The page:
Risk-based Oversight

Risk-based Oversight


Risk-based Oversight (RBO): A way of performing oversight, where:

  • planning is driven by the combination of risk profile and safety performance; and
  • execution focuses on the management of risk, in addition to ensuring compliance.

Risk Profile: The elements of risk that are inherent to the nature and the operations of the regulated entity, this includes:

  • the specific nature of the organization/operator;
  • the complexity of its activities;

the risks stemming from the activities carried out.

Safety Performance: The demonstration of how effectively can a regulated entity (e.g. operator) mitigate its risks, substantiated through the proven ability to:

  • comply with the applicable requirements;
  • implement and maintain effective safety management;
  • identify and manage safety risks;
  • achieve and maintain safe operations;

the results of past certification and/or oversight also need to be taken into account.

Performance-based Oversight

EASA explains the relationship between Performance-based Oversight (PBO) and Risk-based Oversight (RBO) as:

The concept of "performance" conveys the idea of tangibly measuring the health of the system under scrutiny and ultimately assessing its overall performance. Performance indicators, as a means to measure, may specifically help to either identify risks within that system or measure safety risks or monitoring actions mitigating these risks. This means that a PBO can also support the identification of areas of greater risk and serve the risk assessment and mitigation exercise. This is where PBO meets RBO. [1]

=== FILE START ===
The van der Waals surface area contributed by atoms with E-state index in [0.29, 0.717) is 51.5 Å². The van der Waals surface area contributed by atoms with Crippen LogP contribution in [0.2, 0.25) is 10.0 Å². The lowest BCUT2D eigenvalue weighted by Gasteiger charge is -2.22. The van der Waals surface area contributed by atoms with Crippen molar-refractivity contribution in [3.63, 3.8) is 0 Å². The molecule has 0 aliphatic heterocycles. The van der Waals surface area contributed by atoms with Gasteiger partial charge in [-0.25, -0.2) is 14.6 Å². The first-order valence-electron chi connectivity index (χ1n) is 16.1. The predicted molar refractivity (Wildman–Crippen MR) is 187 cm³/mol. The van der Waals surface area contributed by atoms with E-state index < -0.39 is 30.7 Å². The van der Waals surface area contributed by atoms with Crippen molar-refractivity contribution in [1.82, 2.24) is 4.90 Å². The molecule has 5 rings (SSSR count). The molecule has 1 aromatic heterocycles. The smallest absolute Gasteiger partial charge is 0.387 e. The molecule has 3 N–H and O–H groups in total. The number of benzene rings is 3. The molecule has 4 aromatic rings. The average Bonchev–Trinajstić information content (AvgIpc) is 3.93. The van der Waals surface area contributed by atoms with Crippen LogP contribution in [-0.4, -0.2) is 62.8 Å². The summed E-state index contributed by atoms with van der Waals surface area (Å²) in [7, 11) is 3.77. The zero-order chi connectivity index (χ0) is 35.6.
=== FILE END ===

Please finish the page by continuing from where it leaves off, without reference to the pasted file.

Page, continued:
The implementation of Safety Management Systems signals a shift from reactive and compliance based oversight to a new model that includes proactive and performance-based tools and methods.

Recognising that compliance alone cannot assure safe operations, and that effective and affordable regulatory oversight needs to be targeted, most regulators have altered the relationship between the operators and the Competent Authorities to ensure that greater oversight is applied to those that need it. To achieve this, Inspectors need to be able to assess safety performance and the key factors that influence it. If an Operator's Compliance Monitoring Function demonstrates that regulatory and procedural compliance is being monitored effectively internally then it will attract less external oversight.

A risk-based approach to oversight entails the assessment of the performance influencing factors, organisational changes and other safety performance indicators that make up an operator's risk profile. An operator's risk profile will inevitably be dynamic. The regulator must have a process that acquires and analyses different sources of intelligence that provide insight into the changing risks in an operation such as:

  • reported occurrences;
  • reorganisation and restructuring (e.g new management and reporting structures, new operating bases, new aircraft types, changing working practices);
  • retirement/departure of a key employee (e.g new accountable managersafety manager, or operations director);
  • financial health of the organisation;

Those operators with a high-performing SMS and clear safety leadership will attract less oversight.

Accidents and Incidents

The following events in the SKYbrary database of Accident and Incident reports feature Ineffective Regulatory Oversight as a contributory factor: